Tuesday, July 31st, 2012 | Uncategorized | 18 Comments
Why do I believe that Barack Obama is headed toward a catastrophic defeat this fall? Because the leader of the Senate Democrats not only libelled Obama’s opponent but also worked in that opponent’s dead father in order to do so:
In an interview with the liberal Huffington Post, Senate Majority Leader Harry Reid alleged that Mitt Romney paid no taxes for more than a decade—and that his father, the long deceased George Romney, would be embarrassed by his own son.
The unsubstantiated allegation about Romney’s taxes was based on what Reid described as the recollection of an unnamed Bain investor. Reid admitted he did not know if the claim was true, but aired it anyway.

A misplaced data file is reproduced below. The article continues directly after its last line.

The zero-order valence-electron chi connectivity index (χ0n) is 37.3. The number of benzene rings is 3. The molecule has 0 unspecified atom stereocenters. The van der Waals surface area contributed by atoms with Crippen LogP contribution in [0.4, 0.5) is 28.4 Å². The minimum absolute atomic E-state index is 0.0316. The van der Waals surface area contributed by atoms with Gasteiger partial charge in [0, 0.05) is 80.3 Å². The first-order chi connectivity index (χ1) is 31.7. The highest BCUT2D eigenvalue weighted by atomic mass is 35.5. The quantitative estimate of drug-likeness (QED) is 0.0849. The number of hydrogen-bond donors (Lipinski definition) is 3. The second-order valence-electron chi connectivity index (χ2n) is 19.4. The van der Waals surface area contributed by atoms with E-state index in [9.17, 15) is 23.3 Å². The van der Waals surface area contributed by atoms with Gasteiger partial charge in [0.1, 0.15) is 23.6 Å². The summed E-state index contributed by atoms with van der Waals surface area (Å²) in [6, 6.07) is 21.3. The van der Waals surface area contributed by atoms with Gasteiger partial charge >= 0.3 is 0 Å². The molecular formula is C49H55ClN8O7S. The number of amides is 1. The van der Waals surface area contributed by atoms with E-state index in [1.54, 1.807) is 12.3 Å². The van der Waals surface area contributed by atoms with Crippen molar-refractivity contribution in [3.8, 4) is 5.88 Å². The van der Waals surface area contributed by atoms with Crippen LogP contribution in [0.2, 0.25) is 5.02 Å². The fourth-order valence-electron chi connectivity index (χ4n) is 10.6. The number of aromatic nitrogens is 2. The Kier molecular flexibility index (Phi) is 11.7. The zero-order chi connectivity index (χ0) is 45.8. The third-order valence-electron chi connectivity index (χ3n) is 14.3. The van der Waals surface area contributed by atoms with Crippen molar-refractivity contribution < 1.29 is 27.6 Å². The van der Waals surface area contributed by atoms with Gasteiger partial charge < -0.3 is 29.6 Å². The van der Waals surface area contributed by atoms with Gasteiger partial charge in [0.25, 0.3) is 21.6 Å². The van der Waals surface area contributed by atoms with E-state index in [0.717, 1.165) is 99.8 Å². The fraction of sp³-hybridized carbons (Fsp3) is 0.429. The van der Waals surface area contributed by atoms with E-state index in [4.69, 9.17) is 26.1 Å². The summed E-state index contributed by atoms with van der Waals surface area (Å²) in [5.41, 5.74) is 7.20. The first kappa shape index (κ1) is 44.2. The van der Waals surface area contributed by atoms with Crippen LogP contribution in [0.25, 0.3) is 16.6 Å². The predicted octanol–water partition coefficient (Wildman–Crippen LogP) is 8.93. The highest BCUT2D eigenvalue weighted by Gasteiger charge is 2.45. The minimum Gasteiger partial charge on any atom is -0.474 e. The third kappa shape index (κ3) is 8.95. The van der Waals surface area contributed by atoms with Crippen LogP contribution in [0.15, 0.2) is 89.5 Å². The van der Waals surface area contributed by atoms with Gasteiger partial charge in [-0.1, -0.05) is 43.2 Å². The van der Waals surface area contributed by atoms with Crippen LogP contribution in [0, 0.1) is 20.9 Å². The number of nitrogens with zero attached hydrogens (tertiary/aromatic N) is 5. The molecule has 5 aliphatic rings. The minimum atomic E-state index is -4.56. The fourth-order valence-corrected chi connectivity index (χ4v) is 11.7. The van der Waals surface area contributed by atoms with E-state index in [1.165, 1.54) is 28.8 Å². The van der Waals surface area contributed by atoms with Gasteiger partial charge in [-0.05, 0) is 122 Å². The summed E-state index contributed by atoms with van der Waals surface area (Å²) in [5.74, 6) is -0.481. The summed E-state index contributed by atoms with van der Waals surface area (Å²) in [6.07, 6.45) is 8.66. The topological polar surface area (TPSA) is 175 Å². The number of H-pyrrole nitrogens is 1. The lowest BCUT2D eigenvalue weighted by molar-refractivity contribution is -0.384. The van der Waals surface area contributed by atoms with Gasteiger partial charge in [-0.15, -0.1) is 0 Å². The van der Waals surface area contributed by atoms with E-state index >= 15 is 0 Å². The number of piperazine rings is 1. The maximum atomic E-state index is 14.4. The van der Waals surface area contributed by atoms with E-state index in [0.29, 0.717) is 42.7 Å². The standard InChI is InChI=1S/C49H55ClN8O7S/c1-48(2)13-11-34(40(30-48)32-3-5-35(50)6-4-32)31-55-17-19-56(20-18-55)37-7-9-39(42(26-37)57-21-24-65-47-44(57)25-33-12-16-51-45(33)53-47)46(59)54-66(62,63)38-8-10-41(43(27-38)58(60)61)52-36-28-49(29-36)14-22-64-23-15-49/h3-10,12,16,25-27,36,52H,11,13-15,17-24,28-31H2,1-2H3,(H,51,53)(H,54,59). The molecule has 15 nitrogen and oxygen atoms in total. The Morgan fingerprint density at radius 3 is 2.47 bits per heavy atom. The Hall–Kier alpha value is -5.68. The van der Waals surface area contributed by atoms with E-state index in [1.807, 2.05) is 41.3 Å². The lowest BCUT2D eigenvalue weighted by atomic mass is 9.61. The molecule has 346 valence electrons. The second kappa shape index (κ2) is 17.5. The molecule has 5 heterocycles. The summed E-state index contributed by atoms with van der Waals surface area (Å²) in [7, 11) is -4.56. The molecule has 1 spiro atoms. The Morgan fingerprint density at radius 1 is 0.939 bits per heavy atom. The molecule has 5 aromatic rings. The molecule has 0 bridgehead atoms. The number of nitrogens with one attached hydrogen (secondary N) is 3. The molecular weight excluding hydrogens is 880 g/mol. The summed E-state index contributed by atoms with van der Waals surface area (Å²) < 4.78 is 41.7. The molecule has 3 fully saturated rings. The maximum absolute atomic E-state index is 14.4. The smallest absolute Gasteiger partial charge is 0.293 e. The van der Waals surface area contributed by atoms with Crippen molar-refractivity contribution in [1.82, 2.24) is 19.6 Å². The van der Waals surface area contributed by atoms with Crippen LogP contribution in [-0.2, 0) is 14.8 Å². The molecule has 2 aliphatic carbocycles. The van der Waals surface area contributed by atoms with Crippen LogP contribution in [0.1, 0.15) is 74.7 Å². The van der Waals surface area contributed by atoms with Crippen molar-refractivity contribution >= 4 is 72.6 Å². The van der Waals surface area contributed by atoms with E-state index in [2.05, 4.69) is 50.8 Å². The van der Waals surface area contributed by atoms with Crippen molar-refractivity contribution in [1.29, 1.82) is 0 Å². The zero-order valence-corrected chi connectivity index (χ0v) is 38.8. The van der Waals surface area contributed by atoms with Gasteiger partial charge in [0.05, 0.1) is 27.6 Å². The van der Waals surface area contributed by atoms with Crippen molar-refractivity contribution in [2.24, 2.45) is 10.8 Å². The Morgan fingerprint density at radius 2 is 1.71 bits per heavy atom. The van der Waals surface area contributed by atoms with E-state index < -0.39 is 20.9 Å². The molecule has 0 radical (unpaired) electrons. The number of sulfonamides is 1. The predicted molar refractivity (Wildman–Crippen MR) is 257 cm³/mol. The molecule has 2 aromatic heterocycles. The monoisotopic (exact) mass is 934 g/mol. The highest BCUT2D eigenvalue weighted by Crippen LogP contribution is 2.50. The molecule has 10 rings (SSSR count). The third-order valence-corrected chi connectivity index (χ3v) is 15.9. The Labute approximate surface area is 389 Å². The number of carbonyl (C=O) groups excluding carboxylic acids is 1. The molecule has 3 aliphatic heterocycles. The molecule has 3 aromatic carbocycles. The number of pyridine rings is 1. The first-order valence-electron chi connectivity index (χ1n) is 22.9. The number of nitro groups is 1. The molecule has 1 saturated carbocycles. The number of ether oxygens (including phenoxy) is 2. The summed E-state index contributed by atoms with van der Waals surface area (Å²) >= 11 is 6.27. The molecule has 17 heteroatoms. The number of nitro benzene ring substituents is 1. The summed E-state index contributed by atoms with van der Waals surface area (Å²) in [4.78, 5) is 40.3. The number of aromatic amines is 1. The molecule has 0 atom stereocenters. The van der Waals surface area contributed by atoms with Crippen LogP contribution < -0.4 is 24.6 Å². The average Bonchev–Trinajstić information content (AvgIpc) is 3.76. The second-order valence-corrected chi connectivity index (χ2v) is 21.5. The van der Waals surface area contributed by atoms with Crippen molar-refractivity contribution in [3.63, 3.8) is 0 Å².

“He didn’t pay taxes for 10 years! Now, do I know that that’s true? Well, I’m not certain,” Reid told the Huffington Post. “But obviously he can’t release those tax returns. How would it look?”
Reid went on, “His poor father must be so embarrassed about his son,” referring to George Romney’s decision to release 12 years of tax returns during his run for president.
Although he claims to be a Mormon, Harry Reid has a shrine to Molech in his house. Now, do I know that that’s true? Well, I’m not certain.
Harry Reid once shot a man in Reno just to watch him die. Now, do I know that that’s true? Well, I’m not certain.
Harry Reid boinks various animals on a regular basis. Now, do I know that that’s true? Well, I’m not certain.